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Enterprise Strategy Group Senior Analyst Nik Rouda looks at partnerships in the big data marketplace as strategic relationships that will ultimately determine which platforms will gain acceptance and market share. Rouda explains that Hadoop distributions are at the center of the action with vendors on the perimeter, linking up with different Hadoop distributions. Rouda likens the relationships to high school cliques, with popular companies like Cloudera Inc. partnering with more than 200 organizations, and Pivotal Software Inc. chalking up 93 company allies, including EMC, VMware and RSA Security LLC. Rouda concludes that big-time vendors like Cisco, Dell, HP and VMware will work with a lot of Hadoop distributions and therefore will not be exclusive.
Read more about the different strategic partnerships Rouda writes about.
Lack of security controls in IoT devices needs to be addressed
Paula Musich, principal analyst for Current Analysis, says that security concerns related to the Internet of Things (IoT) was an important topic at this year's Black Hat conference. Musich says that vulnerabilities exist in a range IoT devices, such as home alarm systems, virtual desktops and point of sale (POS) systems.
Musich cites an HP study that showed 70% of the most common IoT devices had vulnerabilities, ranging from weak passwords to the Heartbleed bug. Of the 10 devices that HP tested -- including home thermostats, webcams and automatic door locks -- it found that most of them did not use encryption to communicate control information nor did they adequately protect user credentials. Musich says that a few suggestions came up at the conference, one of which was to develop open security standards with the help of security experts.
Read more about vulnerabilities in IoT devices.
Network packet brokers to come in vendor packages
Andrew Lerner, research director at Gartner Inc., says that cost-effective network packet brokers (NPB) are emerging as packaged products from network vendors. Lerner says this is a big deal for anyone in networking and security because it enables network security and performance tools to be more efficient. Lerner says he's heard a lot of conversations where people decide not to buy NPB products because they are too expensive. Or, they buy NPB products, but they can't afford to deploy them across the entire network.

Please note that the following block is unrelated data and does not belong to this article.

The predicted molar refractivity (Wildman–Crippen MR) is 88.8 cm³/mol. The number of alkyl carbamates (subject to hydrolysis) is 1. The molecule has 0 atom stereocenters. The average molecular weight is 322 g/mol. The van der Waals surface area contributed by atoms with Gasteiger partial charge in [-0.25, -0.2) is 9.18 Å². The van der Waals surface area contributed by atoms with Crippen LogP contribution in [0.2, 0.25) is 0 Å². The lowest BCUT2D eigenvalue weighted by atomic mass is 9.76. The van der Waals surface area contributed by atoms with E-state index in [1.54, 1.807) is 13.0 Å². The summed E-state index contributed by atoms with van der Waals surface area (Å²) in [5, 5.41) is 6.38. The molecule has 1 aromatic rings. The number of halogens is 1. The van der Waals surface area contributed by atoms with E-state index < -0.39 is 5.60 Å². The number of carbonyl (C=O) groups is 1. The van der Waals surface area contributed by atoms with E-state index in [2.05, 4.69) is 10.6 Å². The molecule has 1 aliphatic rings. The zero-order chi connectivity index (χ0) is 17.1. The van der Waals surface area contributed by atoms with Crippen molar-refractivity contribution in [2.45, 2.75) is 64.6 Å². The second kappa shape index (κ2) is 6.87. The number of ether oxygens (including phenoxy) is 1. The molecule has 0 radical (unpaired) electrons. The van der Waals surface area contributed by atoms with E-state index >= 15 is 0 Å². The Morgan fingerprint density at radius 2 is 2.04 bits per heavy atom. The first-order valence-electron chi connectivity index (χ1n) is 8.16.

Today, vendors are adding NPB capabilities to their products. Arista, for example, packages NPB capabilities into its switching operating system using a program called DANZ. Big Switch, by contrast, uses a software-defined networking (SDN) application to provide the capabilities. Cisco also uses an SDN-based application, Monitor Manager.
Read more about why NPB capabilities are critical.
SDN not worth the hype for network operators
Current Analysis analyst Steven Hill is not totally buying into the software-defined networking (SDN) hype. Hill says that a network administrator's primary job is to keep the network running smoothly and efficiently. A popular motto is, "If it isn't broke, don't fix it." So what does this have to do with SDN? Hill says that while every vendor is scrambling to create strategic relationships and an SDN strategy, there isn't an apparent need to fundamentally change the way the network has been operating. According to Hill, only a small group of people in a company are in charge of network operations. To that end, he argues, only a handful of people might actually receive some of the benefits of SDN. Moreover, the benefits may or may not be visible to the end user. For these reasons, Hill says, it's hard to justify SDN's cost.
Read more about Hill's counterargument against SDN.
The role of network admins in SDN
Is PoS worth defending?
Experts urge caution for easing into IoT services